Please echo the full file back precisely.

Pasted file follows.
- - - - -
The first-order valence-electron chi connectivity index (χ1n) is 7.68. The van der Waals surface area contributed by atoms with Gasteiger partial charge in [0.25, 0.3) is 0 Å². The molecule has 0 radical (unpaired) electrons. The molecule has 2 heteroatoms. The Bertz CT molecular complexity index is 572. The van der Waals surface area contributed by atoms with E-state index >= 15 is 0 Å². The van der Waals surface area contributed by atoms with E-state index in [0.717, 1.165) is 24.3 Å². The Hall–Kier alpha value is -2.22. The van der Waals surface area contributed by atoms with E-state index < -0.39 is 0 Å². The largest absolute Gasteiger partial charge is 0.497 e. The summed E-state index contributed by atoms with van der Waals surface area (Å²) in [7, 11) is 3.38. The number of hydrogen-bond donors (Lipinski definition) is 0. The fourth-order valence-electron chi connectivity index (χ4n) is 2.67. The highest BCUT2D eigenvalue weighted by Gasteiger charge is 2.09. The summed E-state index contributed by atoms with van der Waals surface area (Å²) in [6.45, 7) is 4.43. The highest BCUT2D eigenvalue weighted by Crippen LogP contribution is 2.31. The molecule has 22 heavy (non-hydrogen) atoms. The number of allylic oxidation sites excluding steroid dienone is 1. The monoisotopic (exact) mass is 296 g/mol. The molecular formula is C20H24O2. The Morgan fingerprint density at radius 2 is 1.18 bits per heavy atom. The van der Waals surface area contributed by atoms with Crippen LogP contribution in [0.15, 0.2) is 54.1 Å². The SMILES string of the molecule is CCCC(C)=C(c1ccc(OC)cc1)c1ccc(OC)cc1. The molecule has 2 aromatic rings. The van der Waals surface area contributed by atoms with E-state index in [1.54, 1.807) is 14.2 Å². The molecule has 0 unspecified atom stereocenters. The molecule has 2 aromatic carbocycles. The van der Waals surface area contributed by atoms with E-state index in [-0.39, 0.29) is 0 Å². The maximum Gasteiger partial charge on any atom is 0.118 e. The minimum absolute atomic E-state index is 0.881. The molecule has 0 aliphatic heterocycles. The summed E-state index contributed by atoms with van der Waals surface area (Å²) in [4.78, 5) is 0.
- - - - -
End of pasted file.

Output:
The first-order valence-electron chi connectivity index (χ1n) is 7.68. The van der Waals surface area contributed by atoms with Gasteiger partial charge in [0.25, 0.3) is 0 Å². The molecule has 0 radical (unpaired) electrons. The molecule has 2 heteroatoms. The Bertz CT molecular complexity index is 572. The van der Waals surface area contributed by atoms with E-state index >= 15 is 0 Å². The van der Waals surface area contributed by atoms with E-state index in [0.717, 1.165) is 24.3 Å². The Hall–Kier alpha value is -2.22. The van der Waals surface area contributed by atoms with E-state index < -0.39 is 0 Å². The largest absolute Gasteiger partial charge is 0.497 e. The summed E-state index contributed by atoms with van der Waals surface area (Å²) in [7, 11) is 3.38. The number of hydrogen-bond donors (Lipinski definition) is 0. The fourth-order valence-electron chi connectivity index (χ4n) is 2.67. The highest BCUT2D eigenvalue weighted by Gasteiger charge is 2.09. The summed E-state index contributed by atoms with van der Waals surface area (Å²) in [6.45, 7) is 4.43. The highest BCUT2D eigenvalue weighted by Crippen LogP contribution is 2.31. The molecule has 22 heavy (non-hydrogen) atoms. The number of allylic oxidation sites excluding steroid dienone is 1. The monoisotopic (exact) mass is 296 g/mol. The molecular formula is C20H24O2. The Morgan fingerprint density at radius 2 is 1.18 bits per heavy atom. The van der Waals surface area contributed by atoms with Crippen LogP contribution in [0.15, 0.2) is 54.1 Å². The SMILES string of the molecule is CCCC(C)=C(c1ccc(OC)cc1)c1ccc(OC)cc1. The molecule has 2 aromatic rings. The van der Waals surface area contributed by atoms with E-state index in [1.54, 1.807) is 14.2 Å². The molecule has 0 unspecified atom stereocenters. The molecule has 2 aromatic carbocycles. The van der Waals surface area contributed by atoms with E-state index in [-0.39, 0.29) is 0 Å². The maximum Gasteiger partial charge on any atom is 0.118 e. The minimum absolute atomic E-state index is 0.881. The molecule has 0 aliphatic heterocycles. The summed E-state index contributed by atoms with van der Waals surface area (Å²) in [4.78, 5) is 0.